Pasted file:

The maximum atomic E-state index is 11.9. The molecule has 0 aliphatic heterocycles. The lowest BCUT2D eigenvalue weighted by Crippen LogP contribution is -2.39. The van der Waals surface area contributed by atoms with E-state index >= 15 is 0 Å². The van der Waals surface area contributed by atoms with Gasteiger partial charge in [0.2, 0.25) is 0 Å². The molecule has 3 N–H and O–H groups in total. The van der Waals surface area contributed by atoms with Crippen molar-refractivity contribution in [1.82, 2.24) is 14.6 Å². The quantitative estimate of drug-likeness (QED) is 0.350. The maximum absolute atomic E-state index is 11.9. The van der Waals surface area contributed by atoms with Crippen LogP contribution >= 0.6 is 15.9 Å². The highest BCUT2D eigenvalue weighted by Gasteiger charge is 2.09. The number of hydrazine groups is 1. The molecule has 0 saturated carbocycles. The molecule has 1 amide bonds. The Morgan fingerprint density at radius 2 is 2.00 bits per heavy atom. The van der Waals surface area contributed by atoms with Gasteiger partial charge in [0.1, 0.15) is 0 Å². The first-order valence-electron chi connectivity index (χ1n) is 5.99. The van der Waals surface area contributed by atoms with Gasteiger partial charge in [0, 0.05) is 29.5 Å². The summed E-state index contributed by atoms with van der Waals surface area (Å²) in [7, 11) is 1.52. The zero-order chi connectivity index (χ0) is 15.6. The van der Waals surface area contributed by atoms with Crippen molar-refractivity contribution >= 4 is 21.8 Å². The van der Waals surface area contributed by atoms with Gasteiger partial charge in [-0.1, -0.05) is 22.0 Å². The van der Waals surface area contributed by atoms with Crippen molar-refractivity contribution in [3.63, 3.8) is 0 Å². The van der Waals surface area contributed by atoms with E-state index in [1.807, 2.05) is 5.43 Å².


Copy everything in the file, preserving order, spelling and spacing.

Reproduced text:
The maximum atomic E-state index is 11.9. The molecule has 0 aliphatic heterocycles. The lowest BCUT2D eigenvalue weighted by Crippen LogP contribution is -2.39. The van der Waals surface area contributed by atoms with E-state index >= 15 is 0 Å². The van der Waals surface area contributed by atoms with Gasteiger partial charge in [0.2, 0.25) is 0 Å². The molecule has 3 N–H and O–H groups in total. The van der Waals surface area contributed by atoms with Crippen molar-refractivity contribution in [1.82, 2.24) is 14.6 Å². The quantitative estimate of drug-likeness (QED) is 0.350. The maximum absolute atomic E-state index is 11.9. The van der Waals surface area contributed by atoms with Crippen LogP contribution >= 0.6 is 15.9 Å². The highest BCUT2D eigenvalue weighted by Gasteiger charge is 2.09. The number of hydrazine groups is 1. The molecule has 0 saturated carbocycles. The molecule has 1 amide bonds. The Morgan fingerprint density at radius 2 is 2.00 bits per heavy atom. The van der Waals surface area contributed by atoms with Gasteiger partial charge in [0.1, 0.15) is 0 Å². The first-order valence-electron chi connectivity index (χ1n) is 5.99. The van der Waals surface area contributed by atoms with Gasteiger partial charge in [0, 0.05) is 29.5 Å². The summed E-state index contributed by atoms with van der Waals surface area (Å²) in [7, 11) is 1.52. The zero-order chi connectivity index (χ0) is 15.6. The van der Waals surface area contributed by atoms with Crippen molar-refractivity contribution >= 4 is 21.8 Å². The van der Waals surface area contributed by atoms with Gasteiger partial charge in [-0.1, -0.05) is 22.0 Å². The van der Waals surface area contributed by atoms with Crippen molar-refractivity contribution in [3.63, 3.8) is 0 Å². The van der Waals surface area contributed by atoms with E-state index in [1.807, 2.05) is 5.43 Å².